I recently submitted an application to the AppExchange, only to have it not pass the security check due to "Insecure Storage of Sensitive Data Vulnerability." The problem is that my app accesses an external API, for which it has its own API Secret and API Key. These are static, and specific to the Salesforce App- they will be the same for all users, all installations, etc.

Perhaps stupidly, I stored them as private properties of the class that uses them.

private static String apiSecret = 'superS3|<R37';
private static String apiKey = 'sameHerebutdifferent';

It is a Managed app, so users cannot see them. As such, I am puzzled as to 1. why this is insecure and 2. how better to store these values, given that we are apparently operating under the assumption that having them in the text of the class itself is insecure.


Besides the other question, with its accepted answer, see Secure Coding Storing Secrets for additional information. It's basically the same information summarized in that answer, but includes much more information.

In summation, you should use protected custom settings, encrypted text fields, or Apex Crypo functions. Also, avoid storing the data in view state, using debug statements, or basically ever letting it appear in a browser's memory/cache. Query it on demand, decrypt it, use it, and discard it immediately by setting any variable it is stored in to null.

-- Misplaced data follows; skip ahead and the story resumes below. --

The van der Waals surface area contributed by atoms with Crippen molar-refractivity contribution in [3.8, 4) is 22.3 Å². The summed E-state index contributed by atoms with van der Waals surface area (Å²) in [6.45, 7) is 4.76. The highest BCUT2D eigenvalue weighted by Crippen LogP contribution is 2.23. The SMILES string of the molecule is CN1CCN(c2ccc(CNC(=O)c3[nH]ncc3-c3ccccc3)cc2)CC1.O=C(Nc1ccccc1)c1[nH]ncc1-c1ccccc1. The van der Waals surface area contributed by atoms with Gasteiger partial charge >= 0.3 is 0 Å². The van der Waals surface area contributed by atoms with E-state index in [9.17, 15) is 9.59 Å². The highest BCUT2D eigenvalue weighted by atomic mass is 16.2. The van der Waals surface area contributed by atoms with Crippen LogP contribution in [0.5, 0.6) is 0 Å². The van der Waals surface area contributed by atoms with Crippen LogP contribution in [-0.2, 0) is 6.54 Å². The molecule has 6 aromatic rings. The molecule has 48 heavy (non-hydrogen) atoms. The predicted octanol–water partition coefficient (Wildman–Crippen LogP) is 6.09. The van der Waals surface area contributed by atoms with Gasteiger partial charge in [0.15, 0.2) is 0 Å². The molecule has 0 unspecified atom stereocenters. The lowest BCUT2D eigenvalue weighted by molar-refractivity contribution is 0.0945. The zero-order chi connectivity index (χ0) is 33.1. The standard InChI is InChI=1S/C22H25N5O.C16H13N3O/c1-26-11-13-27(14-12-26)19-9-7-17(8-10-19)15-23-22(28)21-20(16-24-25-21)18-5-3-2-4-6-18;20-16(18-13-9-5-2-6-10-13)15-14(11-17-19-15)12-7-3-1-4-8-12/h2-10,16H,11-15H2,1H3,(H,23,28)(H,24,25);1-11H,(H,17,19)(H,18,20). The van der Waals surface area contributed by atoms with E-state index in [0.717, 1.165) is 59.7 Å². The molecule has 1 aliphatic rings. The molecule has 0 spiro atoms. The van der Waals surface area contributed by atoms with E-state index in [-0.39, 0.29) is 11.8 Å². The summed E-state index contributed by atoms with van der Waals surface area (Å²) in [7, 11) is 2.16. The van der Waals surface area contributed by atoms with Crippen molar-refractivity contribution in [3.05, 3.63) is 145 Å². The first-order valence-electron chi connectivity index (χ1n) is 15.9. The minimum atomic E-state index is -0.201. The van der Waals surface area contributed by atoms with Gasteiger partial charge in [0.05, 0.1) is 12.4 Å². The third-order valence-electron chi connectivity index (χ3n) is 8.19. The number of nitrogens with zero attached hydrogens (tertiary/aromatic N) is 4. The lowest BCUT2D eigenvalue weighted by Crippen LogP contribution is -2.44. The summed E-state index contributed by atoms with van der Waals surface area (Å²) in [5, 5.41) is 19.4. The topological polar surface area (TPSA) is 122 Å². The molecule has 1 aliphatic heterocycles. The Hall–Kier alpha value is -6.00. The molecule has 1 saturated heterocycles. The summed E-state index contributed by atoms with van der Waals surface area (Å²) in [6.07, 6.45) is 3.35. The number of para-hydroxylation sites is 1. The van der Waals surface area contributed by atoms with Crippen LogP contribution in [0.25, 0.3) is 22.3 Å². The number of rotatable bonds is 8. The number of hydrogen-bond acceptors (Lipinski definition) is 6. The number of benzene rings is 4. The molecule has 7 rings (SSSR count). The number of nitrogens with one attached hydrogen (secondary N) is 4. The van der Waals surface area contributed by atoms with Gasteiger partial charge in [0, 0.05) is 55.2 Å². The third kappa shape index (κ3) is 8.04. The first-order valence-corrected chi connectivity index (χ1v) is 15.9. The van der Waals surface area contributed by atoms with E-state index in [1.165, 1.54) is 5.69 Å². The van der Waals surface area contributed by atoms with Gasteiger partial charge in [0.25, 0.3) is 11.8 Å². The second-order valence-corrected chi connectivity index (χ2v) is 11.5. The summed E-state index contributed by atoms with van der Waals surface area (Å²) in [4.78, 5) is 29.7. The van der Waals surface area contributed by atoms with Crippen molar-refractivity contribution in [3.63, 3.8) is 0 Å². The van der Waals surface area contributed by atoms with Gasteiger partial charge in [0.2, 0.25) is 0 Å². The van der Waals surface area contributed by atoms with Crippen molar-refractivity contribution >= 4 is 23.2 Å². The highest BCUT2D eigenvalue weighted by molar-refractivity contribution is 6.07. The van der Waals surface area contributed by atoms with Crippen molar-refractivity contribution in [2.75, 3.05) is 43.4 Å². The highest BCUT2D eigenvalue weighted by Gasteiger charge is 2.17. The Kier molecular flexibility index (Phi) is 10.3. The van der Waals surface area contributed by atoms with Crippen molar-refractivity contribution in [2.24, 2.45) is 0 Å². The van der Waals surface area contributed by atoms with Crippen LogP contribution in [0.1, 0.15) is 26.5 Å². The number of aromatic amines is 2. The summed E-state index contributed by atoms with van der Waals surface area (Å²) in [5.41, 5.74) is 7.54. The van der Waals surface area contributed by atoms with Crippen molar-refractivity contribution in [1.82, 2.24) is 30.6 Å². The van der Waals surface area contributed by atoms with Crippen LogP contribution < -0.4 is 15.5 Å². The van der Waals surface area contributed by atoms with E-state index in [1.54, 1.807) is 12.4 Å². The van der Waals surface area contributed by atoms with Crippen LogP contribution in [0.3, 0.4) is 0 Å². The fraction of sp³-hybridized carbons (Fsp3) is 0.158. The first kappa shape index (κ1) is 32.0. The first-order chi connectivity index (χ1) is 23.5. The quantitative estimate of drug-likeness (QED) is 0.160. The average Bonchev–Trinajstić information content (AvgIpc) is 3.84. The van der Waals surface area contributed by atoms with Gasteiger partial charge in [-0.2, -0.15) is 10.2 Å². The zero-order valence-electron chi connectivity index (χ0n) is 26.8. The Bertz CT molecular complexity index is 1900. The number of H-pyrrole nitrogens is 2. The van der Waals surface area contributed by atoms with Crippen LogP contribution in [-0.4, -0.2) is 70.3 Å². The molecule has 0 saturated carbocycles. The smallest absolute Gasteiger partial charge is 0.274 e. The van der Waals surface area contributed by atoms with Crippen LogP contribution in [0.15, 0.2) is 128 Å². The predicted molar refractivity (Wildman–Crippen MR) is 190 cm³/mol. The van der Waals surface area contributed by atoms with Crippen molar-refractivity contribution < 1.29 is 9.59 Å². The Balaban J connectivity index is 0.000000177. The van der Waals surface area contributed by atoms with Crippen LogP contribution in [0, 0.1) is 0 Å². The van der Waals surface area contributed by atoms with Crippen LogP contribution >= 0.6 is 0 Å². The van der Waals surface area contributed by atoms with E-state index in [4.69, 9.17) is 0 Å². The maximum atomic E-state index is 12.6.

• Alright, I think Protected Custom Settings are the best option here, since it means there is no need to go through encryption/decryption. Just query it directly each time and put it in. Thank you. – LucidLunatic Aug 13 '14 at 2:00
  • There is one problem here- how do I get the secret into the Protected Custom Setting securely? Currently I have the PostInstall script create the setting with the key in it, but that was just rejected by the security review. The same key and secret are used by all users of the app, and they should never know what they are, so the example Salesforce gives of having the user enter them and store them only as transient does not apply. – LucidLunatic Aug 25 '14 at 16:36
  • That's odd. Do install scripts have to be global or something that would force the key to be exposed? – sfdcfox Aug 25 '14 at 21:08
  • Yes, they are required to be global. – LucidLunatic Aug 27 '14 at 0:55
  • That's just silly. Could you dispatch a batch class or future method? Those can be public. – sfdcfox Aug 27 '14 at 1:24

Your Answer

By clicking “Post Your Answer”, you agree to our terms of service, privacy policy and cookie policy

Not the answer you're looking for? Browse other questions tagged or ask your own question.